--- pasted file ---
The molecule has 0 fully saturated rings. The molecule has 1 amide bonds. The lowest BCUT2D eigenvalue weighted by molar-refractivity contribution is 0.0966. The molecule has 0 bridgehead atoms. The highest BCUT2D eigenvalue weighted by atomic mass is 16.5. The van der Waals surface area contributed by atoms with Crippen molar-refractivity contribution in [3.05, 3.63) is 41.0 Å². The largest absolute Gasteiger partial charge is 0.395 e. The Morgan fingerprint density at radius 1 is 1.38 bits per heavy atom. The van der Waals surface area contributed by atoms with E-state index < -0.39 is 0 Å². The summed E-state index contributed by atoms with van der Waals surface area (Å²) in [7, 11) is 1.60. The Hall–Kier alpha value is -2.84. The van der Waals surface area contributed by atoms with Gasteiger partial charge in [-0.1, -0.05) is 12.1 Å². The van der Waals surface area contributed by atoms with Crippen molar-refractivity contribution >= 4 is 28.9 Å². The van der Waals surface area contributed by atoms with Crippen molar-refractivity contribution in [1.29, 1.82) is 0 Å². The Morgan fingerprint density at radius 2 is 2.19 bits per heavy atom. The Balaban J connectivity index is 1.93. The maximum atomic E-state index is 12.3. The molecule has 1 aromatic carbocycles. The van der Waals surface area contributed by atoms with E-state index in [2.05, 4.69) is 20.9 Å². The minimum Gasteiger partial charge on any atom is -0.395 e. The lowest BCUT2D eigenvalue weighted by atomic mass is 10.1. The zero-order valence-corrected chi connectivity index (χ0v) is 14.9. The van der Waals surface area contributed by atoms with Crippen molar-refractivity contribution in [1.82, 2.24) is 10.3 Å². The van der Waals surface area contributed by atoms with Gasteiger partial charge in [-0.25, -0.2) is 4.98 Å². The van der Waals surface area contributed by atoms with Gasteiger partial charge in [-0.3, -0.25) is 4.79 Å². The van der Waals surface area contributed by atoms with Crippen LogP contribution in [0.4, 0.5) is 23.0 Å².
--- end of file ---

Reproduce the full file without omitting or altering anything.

The molecule has 0 fully saturated rings. The molecule has 1 amide bonds. The lowest BCUT2D eigenvalue weighted by molar-refractivity contribution is 0.0966. The molecule has 0 bridgehead atoms. The highest BCUT2D eigenvalue weighted by atomic mass is 16.5. The van der Waals surface area contributed by atoms with Crippen molar-refractivity contribution in [3.05, 3.63) is 41.0 Å². The largest absolute Gasteiger partial charge is 0.395 e. The Morgan fingerprint density at radius 1 is 1.38 bits per heavy atom. The van der Waals surface area contributed by atoms with E-state index < -0.39 is 0 Å². The summed E-state index contributed by atoms with van der Waals surface area (Å²) in [7, 11) is 1.60. The Hall–Kier alpha value is -2.84. The van der Waals surface area contributed by atoms with Gasteiger partial charge in [-0.1, -0.05) is 12.1 Å². The van der Waals surface area contributed by atoms with Crippen molar-refractivity contribution >= 4 is 28.9 Å². The van der Waals surface area contributed by atoms with Crippen molar-refractivity contribution in [1.29, 1.82) is 0 Å². The Morgan fingerprint density at radius 2 is 2.19 bits per heavy atom. The Balaban J connectivity index is 1.93. The maximum atomic E-state index is 12.3. The molecule has 1 aromatic carbocycles. The van der Waals surface area contributed by atoms with E-state index in [2.05, 4.69) is 20.9 Å². The minimum Gasteiger partial charge on any atom is -0.395 e. The lowest BCUT2D eigenvalue weighted by atomic mass is 10.1. The zero-order valence-corrected chi connectivity index (χ0v) is 14.9. The van der Waals surface area contributed by atoms with Crippen molar-refractivity contribution in [1.82, 2.24) is 10.3 Å². The van der Waals surface area contributed by atoms with Gasteiger partial charge in [-0.25, -0.2) is 4.98 Å². The van der Waals surface area contributed by atoms with Gasteiger partial charge in [-0.3, -0.25) is 4.79 Å². The van der Waals surface area contributed by atoms with Crippen LogP contribution in [0.4, 0.5) is 23.0 Å².